Jono Bacon blogs about MS using FUD to squeeze out Linux, and along the way notes something that can be said of many people running not just Linux but any IT department:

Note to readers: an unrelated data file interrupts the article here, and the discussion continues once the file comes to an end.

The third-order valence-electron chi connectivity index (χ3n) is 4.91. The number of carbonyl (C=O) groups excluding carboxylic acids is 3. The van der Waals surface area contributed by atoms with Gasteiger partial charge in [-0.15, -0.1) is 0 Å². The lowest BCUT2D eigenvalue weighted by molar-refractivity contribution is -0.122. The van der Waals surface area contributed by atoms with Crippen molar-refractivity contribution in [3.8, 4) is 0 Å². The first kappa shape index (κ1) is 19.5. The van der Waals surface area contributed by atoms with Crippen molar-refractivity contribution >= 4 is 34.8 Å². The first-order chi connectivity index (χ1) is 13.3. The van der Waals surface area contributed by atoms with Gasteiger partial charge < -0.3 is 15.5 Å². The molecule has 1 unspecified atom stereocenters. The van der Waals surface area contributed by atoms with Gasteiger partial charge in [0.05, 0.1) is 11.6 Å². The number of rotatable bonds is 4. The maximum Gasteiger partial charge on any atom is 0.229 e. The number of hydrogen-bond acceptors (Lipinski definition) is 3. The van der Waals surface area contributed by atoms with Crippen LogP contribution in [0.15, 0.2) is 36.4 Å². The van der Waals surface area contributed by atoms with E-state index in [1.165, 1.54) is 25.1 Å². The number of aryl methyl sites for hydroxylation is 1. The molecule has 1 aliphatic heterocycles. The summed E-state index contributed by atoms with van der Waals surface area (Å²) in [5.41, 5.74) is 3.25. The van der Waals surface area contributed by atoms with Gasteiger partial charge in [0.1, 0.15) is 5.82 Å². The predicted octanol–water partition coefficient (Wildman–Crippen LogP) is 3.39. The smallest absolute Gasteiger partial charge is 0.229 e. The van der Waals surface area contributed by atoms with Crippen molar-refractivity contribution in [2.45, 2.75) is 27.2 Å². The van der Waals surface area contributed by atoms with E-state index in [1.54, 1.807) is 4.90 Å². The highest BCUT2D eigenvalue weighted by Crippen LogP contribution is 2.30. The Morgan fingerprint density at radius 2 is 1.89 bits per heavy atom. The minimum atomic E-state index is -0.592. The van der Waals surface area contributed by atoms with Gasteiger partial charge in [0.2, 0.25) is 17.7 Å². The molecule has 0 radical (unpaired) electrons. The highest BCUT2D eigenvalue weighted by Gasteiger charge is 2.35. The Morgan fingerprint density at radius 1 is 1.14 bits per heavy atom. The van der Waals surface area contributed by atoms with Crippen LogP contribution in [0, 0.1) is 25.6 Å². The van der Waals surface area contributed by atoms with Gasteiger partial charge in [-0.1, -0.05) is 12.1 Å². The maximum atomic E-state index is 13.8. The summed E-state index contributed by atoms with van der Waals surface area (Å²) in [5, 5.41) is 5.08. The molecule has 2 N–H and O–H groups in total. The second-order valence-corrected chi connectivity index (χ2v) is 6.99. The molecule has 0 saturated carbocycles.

If someone came into an organisation that I ran and created some kind of custom system that you needed black magic to understand, I would feel indebted to keep them on board or my IT goes down the pan until someone can understand it. This has always been one of the traditional methods of keeping your job, particularly in the UNIX world. Simply weave an intricate web of bash shell scripts, garnish them with a range of specially compiled and utterly archaic system tools and finish with an impressive lack of documentation on how the whole thing works. If you got the recipe just right, developed an anti-social personality and kept yourself to yourself, you just may never get bothered by management again.This often stands out as a problem of a lot of IT departments. One that I inherited a few years back had absolutely no documentation of any kind created by the previous person - who had been there for nearly five years. Inside of 16 months, I had written up at least 200 pages of bare essentials notes on how to maintain and fix the system as needed, and how it was supposed to work. People see docs as being seondary because management might ask for them, but will never read them, and also as a form of job security. The fact is that by not fulling exploring how the system is supposed to work they miss a chance to see areas for improvement. Stopping to consider something is perhaps becoming a lost art, the loss being magnified in IT. Unless of course the goal is to sit alone in a cubicle, not speaking to anyone, carefully studying the diagram of the Enterprise on the wall.